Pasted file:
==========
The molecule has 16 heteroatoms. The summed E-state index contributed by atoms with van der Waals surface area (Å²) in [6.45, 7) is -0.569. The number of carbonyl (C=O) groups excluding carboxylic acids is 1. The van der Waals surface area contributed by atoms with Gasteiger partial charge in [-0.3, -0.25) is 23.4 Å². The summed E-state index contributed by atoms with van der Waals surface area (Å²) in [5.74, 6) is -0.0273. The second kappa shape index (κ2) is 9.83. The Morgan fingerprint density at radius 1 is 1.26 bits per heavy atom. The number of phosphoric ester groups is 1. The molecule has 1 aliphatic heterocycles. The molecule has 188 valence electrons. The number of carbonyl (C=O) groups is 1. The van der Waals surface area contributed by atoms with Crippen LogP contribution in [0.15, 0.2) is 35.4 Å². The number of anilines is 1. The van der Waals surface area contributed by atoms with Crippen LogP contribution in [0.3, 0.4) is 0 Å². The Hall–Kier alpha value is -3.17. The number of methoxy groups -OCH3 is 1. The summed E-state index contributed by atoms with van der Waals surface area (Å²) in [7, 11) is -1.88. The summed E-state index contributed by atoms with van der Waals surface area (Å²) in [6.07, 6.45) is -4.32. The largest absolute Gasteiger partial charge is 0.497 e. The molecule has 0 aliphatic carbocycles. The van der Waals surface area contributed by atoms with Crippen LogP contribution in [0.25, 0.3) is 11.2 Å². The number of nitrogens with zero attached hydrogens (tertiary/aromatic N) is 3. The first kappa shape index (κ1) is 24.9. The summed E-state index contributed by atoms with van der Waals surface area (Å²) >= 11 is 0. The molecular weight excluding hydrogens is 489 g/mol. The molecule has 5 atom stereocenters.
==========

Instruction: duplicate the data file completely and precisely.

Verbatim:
The molecule has 16 heteroatoms. The summed E-state index contributed by atoms with van der Waals surface area (Å²) in [6.45, 7) is -0.569. The number of carbonyl (C=O) groups excluding carboxylic acids is 1. The van der Waals surface area contributed by atoms with Gasteiger partial charge in [-0.3, -0.25) is 23.4 Å². The summed E-state index contributed by atoms with van der Waals surface area (Å²) in [5.74, 6) is -0.0273. The second kappa shape index (κ2) is 9.83. The Morgan fingerprint density at radius 1 is 1.26 bits per heavy atom. The number of phosphoric ester groups is 1. The molecule has 1 aliphatic heterocycles. The molecule has 188 valence electrons. The number of carbonyl (C=O) groups is 1. The van der Waals surface area contributed by atoms with Crippen LogP contribution in [0.15, 0.2) is 35.4 Å². The number of anilines is 1. The van der Waals surface area contributed by atoms with Crippen LogP contribution in [0.3, 0.4) is 0 Å². The Hall–Kier alpha value is -3.17. The number of methoxy groups -OCH3 is 1. The summed E-state index contributed by atoms with van der Waals surface area (Å²) in [7, 11) is -1.88. The summed E-state index contributed by atoms with van der Waals surface area (Å²) in [6.07, 6.45) is -4.32. The largest absolute Gasteiger partial charge is 0.497 e. The molecule has 0 aliphatic carbocycles. The van der Waals surface area contributed by atoms with Crippen LogP contribution in [0.25, 0.3) is 11.2 Å². The number of nitrogens with zero attached hydrogens (tertiary/aromatic N) is 3. The first kappa shape index (κ1) is 24.9. The summed E-state index contributed by atoms with van der Waals surface area (Å²) >= 11 is 0. The molecular weight excluding hydrogens is 489 g/mol. The molecule has 5 atom stereocenters.